Drinking rainwater from banana leaf, Nigeria. (c) I. Uwanaka/UNEP peopleandplanet.net
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Drinking rainwater from banana leaf, Nigeria. (c) I. Uwanaka/UNEP
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poverty and trade > features

Poverty and population: the crucial links

by Lester R. Brown

The twenty-first century began on an inspiring note when the countries that belong to the United Nations adopted the goal of cutting the number of people living in poverty in half by 2015. And as of 2005 [the last year for which there are reported figures], the world is ahead of schedule for reaching this goal. But not all regions are benefitting. ... more

Fair trade: success story for the poor
Fair trade has emerged from nowhere to become a success story of our time. From chocolate, coffee and bananas to clothes and crafts, it has now become a mainstream way for people to buy knowing they are helping some of the world's poorest people. Here John Madeley and Miles Litvinoff, who have written a new guidebook on the subject, bring the story up to date. ... more

Big fight ahead on food security
A key question is taking centre stage in the world trade talks, now at a critical stage: whether developing countries have the right to food security and to protect the livelihood of their farmers, or whether they must allow cheaper imports that may overwhelm local agriculture. Martin Khor reports ... more

Poverty on an Indian lake of plenty
The plight of fisherfolk who live in the areas surrounding Chilka Lake, near the Bay of Bengal in the Indian State of Orissa, is evidence of the impact on poor women in particular, and the natural resources on which they depend, of globalised trade. Manipadma Jena reports from Bhubaneshwar. ... more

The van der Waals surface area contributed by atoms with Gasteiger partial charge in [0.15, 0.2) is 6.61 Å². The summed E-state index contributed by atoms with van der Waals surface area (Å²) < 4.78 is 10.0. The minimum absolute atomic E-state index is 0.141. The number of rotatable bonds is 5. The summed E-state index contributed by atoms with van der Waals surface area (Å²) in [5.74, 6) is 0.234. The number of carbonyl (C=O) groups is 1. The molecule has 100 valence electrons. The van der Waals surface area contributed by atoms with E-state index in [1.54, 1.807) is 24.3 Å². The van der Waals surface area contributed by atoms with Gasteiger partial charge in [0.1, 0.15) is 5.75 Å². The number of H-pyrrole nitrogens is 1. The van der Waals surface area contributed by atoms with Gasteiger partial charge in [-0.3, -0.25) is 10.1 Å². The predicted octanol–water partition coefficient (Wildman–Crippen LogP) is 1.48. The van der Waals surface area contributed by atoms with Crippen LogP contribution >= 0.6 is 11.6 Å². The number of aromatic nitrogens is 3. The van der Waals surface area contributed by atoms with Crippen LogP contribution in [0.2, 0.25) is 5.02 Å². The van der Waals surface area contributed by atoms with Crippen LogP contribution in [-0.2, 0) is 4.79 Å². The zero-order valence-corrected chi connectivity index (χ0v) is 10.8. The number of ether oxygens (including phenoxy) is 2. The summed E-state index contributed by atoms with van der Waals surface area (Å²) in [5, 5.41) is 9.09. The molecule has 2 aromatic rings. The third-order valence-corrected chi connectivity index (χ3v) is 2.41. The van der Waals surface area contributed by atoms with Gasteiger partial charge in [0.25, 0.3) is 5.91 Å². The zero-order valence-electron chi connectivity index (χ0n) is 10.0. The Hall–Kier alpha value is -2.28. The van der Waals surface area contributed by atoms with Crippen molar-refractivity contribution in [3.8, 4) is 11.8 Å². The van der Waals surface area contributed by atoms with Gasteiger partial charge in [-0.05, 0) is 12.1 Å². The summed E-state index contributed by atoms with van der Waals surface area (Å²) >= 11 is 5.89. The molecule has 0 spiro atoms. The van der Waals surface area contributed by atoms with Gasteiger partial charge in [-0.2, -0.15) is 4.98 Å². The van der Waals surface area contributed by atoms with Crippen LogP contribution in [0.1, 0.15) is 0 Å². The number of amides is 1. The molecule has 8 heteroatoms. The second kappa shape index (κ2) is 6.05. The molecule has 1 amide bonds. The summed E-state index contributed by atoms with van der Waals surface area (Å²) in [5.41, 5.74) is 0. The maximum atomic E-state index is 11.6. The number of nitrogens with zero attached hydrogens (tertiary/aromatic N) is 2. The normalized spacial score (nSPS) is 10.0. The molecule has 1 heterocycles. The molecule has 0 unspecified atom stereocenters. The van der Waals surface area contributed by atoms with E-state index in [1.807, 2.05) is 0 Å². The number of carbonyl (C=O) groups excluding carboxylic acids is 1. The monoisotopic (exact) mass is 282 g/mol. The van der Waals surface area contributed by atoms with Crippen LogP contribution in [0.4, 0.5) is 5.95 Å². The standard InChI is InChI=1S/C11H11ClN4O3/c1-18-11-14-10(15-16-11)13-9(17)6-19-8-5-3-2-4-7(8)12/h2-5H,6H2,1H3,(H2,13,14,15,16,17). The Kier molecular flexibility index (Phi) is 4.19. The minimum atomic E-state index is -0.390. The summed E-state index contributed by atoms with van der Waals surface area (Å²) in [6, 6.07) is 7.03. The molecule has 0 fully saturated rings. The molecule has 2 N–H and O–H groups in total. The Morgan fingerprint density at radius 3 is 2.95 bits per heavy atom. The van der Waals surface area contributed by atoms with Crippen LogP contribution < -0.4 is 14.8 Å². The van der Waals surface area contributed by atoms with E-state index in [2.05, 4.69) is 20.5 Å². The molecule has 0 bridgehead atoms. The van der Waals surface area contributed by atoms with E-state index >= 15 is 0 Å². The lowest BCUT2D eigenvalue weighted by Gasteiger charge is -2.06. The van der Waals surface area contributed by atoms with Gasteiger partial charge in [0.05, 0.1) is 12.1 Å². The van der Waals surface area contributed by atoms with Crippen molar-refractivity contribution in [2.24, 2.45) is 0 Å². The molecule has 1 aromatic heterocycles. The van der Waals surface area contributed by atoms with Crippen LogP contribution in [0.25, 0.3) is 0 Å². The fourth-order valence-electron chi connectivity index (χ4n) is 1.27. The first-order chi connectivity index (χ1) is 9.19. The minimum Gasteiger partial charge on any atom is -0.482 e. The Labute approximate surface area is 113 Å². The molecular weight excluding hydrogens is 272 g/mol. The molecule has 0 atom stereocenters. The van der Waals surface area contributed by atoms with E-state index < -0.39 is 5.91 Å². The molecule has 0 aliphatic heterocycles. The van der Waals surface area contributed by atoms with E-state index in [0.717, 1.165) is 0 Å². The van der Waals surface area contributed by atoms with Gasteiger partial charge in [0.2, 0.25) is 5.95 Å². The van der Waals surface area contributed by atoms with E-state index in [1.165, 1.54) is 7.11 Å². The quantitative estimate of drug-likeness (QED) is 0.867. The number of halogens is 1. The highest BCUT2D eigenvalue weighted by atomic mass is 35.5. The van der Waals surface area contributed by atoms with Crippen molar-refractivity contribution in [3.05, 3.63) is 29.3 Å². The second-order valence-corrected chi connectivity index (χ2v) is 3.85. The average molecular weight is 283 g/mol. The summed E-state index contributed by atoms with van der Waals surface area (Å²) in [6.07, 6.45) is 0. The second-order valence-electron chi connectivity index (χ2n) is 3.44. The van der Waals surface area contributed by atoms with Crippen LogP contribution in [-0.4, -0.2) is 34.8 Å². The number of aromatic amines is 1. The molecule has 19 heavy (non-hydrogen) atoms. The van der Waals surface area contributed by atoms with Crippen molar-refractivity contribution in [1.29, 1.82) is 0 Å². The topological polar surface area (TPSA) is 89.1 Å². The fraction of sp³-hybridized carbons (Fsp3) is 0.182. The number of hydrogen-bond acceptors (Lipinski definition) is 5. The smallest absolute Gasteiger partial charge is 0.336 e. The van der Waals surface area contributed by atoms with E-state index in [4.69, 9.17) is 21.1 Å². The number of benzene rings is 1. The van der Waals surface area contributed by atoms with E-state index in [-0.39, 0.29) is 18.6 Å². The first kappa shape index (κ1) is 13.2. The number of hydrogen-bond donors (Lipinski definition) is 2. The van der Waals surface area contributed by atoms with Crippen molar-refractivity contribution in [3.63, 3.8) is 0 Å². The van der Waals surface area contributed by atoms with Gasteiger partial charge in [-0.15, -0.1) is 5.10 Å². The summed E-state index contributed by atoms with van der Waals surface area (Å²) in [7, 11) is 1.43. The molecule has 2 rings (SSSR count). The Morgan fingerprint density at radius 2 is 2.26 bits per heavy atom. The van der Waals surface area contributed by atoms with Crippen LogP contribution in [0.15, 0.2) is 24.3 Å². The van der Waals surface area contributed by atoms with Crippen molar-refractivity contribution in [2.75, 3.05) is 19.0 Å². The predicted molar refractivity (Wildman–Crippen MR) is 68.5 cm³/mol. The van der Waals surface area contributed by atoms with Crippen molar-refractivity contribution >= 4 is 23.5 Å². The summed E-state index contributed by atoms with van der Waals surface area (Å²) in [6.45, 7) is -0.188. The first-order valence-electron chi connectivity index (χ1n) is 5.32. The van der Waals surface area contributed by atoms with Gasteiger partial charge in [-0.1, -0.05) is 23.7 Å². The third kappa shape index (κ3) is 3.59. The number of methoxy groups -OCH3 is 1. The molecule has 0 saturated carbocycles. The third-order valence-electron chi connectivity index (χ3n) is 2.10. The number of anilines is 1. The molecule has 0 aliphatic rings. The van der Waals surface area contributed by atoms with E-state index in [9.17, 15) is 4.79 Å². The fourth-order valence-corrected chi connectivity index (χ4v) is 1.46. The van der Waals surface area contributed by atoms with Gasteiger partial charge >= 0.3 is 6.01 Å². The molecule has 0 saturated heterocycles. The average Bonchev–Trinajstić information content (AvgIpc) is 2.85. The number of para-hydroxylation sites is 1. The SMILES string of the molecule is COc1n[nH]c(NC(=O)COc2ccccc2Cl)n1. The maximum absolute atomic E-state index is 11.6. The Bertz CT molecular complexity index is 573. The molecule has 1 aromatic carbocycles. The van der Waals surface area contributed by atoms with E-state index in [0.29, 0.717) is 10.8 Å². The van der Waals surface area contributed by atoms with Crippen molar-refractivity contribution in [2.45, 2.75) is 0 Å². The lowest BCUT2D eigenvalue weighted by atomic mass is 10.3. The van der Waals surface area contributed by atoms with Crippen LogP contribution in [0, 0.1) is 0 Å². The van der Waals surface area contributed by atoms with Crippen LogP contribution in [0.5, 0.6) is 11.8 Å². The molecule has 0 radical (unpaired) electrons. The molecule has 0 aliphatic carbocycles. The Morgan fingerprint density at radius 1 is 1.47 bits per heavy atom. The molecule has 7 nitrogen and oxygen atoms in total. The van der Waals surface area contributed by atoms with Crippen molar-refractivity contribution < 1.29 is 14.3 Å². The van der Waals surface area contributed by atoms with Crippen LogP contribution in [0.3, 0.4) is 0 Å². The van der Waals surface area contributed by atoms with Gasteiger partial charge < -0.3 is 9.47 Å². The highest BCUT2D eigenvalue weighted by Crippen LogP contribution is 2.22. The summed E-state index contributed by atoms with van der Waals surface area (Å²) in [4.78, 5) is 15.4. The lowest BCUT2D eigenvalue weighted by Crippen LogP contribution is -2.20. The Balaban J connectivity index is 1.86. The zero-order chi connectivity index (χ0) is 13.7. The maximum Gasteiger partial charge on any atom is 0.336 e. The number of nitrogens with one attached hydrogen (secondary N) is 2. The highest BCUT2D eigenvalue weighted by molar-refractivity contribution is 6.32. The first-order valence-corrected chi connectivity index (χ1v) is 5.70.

Economics for a shrinking planet

by Frank Rotering

Earlier this year a US Defence Department study concluded that the earth's carrying capacity was under threat from global warming - a threat that could lead to wars over energy, food and water. Here, a Canadian writer suggests an alternative economic framework that could lead the way to a healthy future on a shrinking planet. We publish this as a contribution to the necessary debate on this central dilemma. ... more

Timber trade shows corrosive price of corruption
by Greg Mock

In Sumatra's Jambi province, corrupt civilian and military officials collude with private loggers to illegally harvest and export timber - so much so that local legislators have, in the past, had to appeal to the army, police and officials to stop it. It is just one example of the corrosive price the environment pays for corruption. ... more

Making rural development big business in India

by Curtis Runyan

A large number of farmers in rural India are breathing a little bit easier these days. For three or four decades, they have been locked into a government-organized trading scheme that nearly ensures they get fleeced by the middlemen when they sell their grains at auction. ... more

Fair trade � set for growth
by John Madeley

When the world price of primary commodities such as coffee, tea and sugar fall dramatically, it has a catastrophic impact on the lives of millions of small-scale producers. Many are forced into crippling debt; countless others lose their land and homes. Here, John Madeley tells the story of the Fairtrade movement, and of one woman whose life has been transformed by it. ... more

Home grown food better for developing countries, says new report
When people get together for celebratory meals this holiday season, much of their food will have logged more miles than their relatives and friends around the table, finds a new study by the Worldwatch Institute. ... more

In the dock
by John Madeley

'We are too beholden to trade' a trade official of a developing country told me at the ministerial meeting of the World Trade Organization (WTO) in Doha, Qatar (November 2001). ... more

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